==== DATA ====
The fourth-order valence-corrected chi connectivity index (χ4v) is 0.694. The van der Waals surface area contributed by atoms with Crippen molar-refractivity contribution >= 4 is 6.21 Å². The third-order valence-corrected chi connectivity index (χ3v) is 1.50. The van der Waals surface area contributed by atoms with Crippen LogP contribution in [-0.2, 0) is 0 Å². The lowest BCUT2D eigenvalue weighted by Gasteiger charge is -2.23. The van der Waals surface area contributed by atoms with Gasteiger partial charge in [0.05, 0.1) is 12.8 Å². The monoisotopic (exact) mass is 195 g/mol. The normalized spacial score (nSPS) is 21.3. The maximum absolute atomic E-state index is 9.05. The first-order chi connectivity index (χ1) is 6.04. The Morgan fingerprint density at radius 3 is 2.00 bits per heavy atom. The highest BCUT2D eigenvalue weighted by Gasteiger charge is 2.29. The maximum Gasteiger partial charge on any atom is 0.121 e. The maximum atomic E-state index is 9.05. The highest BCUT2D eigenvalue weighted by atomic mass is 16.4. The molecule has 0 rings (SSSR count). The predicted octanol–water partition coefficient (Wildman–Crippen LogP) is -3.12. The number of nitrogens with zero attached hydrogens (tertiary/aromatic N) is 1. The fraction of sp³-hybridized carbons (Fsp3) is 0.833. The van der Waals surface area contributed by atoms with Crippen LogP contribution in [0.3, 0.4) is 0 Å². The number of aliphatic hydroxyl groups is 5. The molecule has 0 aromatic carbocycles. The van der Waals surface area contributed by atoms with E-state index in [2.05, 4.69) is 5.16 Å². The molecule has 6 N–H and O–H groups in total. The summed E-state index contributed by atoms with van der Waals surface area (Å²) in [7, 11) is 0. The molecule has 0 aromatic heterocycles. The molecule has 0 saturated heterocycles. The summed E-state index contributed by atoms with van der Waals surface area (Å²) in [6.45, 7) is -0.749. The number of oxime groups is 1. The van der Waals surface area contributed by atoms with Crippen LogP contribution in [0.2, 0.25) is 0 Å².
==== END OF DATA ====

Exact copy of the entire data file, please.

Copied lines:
The fourth-order valence-corrected chi connectivity index (χ4v) is 0.694. The van der Waals surface area contributed by atoms with Crippen molar-refractivity contribution >= 4 is 6.21 Å². The third-order valence-corrected chi connectivity index (χ3v) is 1.50. The van der Waals surface area contributed by atoms with Crippen LogP contribution in [-0.2, 0) is 0 Å². The lowest BCUT2D eigenvalue weighted by Gasteiger charge is -2.23. The van der Waals surface area contributed by atoms with Gasteiger partial charge in [0.05, 0.1) is 12.8 Å². The monoisotopic (exact) mass is 195 g/mol. The normalized spacial score (nSPS) is 21.3. The maximum absolute atomic E-state index is 9.05. The first-order chi connectivity index (χ1) is 6.04. The Morgan fingerprint density at radius 3 is 2.00 bits per heavy atom. The highest BCUT2D eigenvalue weighted by Gasteiger charge is 2.29. The maximum Gasteiger partial charge on any atom is 0.121 e. The maximum atomic E-state index is 9.05. The highest BCUT2D eigenvalue weighted by atomic mass is 16.4. The molecule has 0 rings (SSSR count). The predicted octanol–water partition coefficient (Wildman–Crippen LogP) is -3.12. The number of nitrogens with zero attached hydrogens (tertiary/aromatic N) is 1. The fraction of sp³-hybridized carbons (Fsp3) is 0.833. The van der Waals surface area contributed by atoms with Crippen LogP contribution in [0.3, 0.4) is 0 Å². The number of aliphatic hydroxyl groups is 5. The molecule has 0 aromatic carbocycles. The van der Waals surface area contributed by atoms with E-state index in [2.05, 4.69) is 5.16 Å². The molecule has 6 N–H and O–H groups in total. The summed E-state index contributed by atoms with van der Waals surface area (Å²) in [7, 11) is 0. The molecule has 0 aromatic heterocycles. The molecule has 0 saturated heterocycles. The summed E-state index contributed by atoms with van der Waals surface area (Å²) in [6.45, 7) is -0.749. The number of oxime groups is 1. The van der Waals surface area contributed by atoms with Crippen LogP contribution in [0.2, 0.25) is 0 Å².